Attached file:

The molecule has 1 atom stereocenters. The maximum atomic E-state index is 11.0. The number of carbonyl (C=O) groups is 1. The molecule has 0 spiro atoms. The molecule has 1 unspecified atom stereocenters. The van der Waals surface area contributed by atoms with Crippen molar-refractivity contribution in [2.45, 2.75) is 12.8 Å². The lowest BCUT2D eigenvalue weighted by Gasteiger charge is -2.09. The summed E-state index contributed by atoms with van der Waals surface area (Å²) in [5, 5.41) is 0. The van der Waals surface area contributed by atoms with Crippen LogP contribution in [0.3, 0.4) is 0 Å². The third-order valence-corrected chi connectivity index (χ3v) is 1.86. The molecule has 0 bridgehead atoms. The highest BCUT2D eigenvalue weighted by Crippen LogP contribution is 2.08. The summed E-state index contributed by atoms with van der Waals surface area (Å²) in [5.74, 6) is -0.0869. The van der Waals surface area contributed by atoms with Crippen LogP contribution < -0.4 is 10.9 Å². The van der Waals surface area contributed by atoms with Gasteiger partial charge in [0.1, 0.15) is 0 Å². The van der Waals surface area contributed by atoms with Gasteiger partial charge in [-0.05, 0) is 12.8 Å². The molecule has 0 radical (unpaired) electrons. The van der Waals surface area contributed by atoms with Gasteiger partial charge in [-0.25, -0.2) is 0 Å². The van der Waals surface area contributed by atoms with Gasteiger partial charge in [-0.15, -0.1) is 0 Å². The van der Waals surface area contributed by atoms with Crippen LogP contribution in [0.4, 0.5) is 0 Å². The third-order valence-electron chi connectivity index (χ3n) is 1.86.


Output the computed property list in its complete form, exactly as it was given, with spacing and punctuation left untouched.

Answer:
The molecule has 1 atom stereocenters. The maximum atomic E-state index is 11.0. The number of carbonyl (C=O) groups is 1. The molecule has 0 spiro atoms. The molecule has 1 unspecified atom stereocenters. The van der Waals surface area contributed by atoms with Crippen molar-refractivity contribution in [2.45, 2.75) is 12.8 Å². The lowest BCUT2D eigenvalue weighted by Gasteiger charge is -2.09. The summed E-state index contributed by atoms with van der Waals surface area (Å²) in [5, 5.41) is 0. The van der Waals surface area contributed by atoms with Crippen LogP contribution in [0.3, 0.4) is 0 Å². The third-order valence-corrected chi connectivity index (χ3v) is 1.86. The molecule has 0 bridgehead atoms. The highest BCUT2D eigenvalue weighted by Crippen LogP contribution is 2.08. The summed E-state index contributed by atoms with van der Waals surface area (Å²) in [5.74, 6) is -0.0869. The van der Waals surface area contributed by atoms with Crippen LogP contribution < -0.4 is 10.9 Å². The van der Waals surface area contributed by atoms with Gasteiger partial charge in [0.1, 0.15) is 0 Å². The van der Waals surface area contributed by atoms with Gasteiger partial charge in [-0.05, 0) is 12.8 Å². The molecule has 0 radical (unpaired) electrons. The van der Waals surface area contributed by atoms with Gasteiger partial charge in [-0.25, -0.2) is 0 Å². The van der Waals surface area contributed by atoms with Gasteiger partial charge in [-0.15, -0.1) is 0 Å². The van der Waals surface area contributed by atoms with Crippen LogP contribution in [0.4, 0.5) is 0 Å². The third-order valence-electron chi connectivity index (χ3n) is 1.86.